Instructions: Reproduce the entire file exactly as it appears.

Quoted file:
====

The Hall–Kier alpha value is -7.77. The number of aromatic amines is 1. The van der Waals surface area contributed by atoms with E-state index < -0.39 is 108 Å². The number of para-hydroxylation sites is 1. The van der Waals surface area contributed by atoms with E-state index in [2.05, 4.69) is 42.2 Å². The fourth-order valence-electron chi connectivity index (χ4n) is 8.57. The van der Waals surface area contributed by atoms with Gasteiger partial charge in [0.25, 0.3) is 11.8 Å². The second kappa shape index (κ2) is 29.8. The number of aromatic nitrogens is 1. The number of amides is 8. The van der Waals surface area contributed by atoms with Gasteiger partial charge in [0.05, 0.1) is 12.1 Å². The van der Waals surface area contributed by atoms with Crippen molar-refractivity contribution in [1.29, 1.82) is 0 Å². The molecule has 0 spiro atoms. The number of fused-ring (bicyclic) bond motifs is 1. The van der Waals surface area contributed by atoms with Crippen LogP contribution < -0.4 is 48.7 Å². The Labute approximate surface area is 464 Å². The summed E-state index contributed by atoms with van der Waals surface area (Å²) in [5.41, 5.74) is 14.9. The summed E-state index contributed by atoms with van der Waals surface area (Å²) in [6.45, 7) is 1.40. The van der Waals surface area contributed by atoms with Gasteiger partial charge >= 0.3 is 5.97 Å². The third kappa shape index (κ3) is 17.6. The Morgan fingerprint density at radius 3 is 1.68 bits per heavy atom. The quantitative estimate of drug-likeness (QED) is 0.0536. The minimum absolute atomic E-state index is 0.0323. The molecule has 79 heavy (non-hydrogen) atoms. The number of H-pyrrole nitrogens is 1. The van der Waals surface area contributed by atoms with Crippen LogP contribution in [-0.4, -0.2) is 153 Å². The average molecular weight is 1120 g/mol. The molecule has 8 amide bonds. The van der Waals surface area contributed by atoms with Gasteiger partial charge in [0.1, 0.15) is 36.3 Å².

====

The Hall–Kier alpha value is -7.77. The number of aromatic amines is 1. The van der Waals surface area contributed by atoms with E-state index < -0.39 is 108 Å². The number of para-hydroxylation sites is 1. The van der Waals surface area contributed by atoms with E-state index in [2.05, 4.69) is 42.2 Å². The fourth-order valence-electron chi connectivity index (χ4n) is 8.57. The van der Waals surface area contributed by atoms with Gasteiger partial charge in [0.25, 0.3) is 11.8 Å². The second kappa shape index (κ2) is 29.8. The number of aromatic nitrogens is 1. The number of amides is 8. The van der Waals surface area contributed by atoms with Gasteiger partial charge in [0.05, 0.1) is 12.1 Å². The van der Waals surface area contributed by atoms with Crippen molar-refractivity contribution in [1.29, 1.82) is 0 Å². The molecule has 0 spiro atoms. The number of fused-ring (bicyclic) bond motifs is 1. The van der Waals surface area contributed by atoms with Crippen LogP contribution < -0.4 is 48.7 Å². The Labute approximate surface area is 464 Å². The summed E-state index contributed by atoms with van der Waals surface area (Å²) in [5.41, 5.74) is 14.9. The summed E-state index contributed by atoms with van der Waals surface area (Å²) in [6.45, 7) is 1.40. The van der Waals surface area contributed by atoms with Gasteiger partial charge >= 0.3 is 5.97 Å². The third kappa shape index (κ3) is 17.6. The Morgan fingerprint density at radius 3 is 1.68 bits per heavy atom. The quantitative estimate of drug-likeness (QED) is 0.0536. The minimum absolute atomic E-state index is 0.0323. The molecule has 79 heavy (non-hydrogen) atoms. The number of H-pyrrole nitrogens is 1. The van der Waals surface area contributed by atoms with Crippen LogP contribution in [-0.4, -0.2) is 153 Å². The average molecular weight is 1120 g/mol. The molecule has 8 amide bonds. The van der Waals surface area contributed by atoms with Gasteiger partial charge in [0.1, 0.15) is 36.3 Å².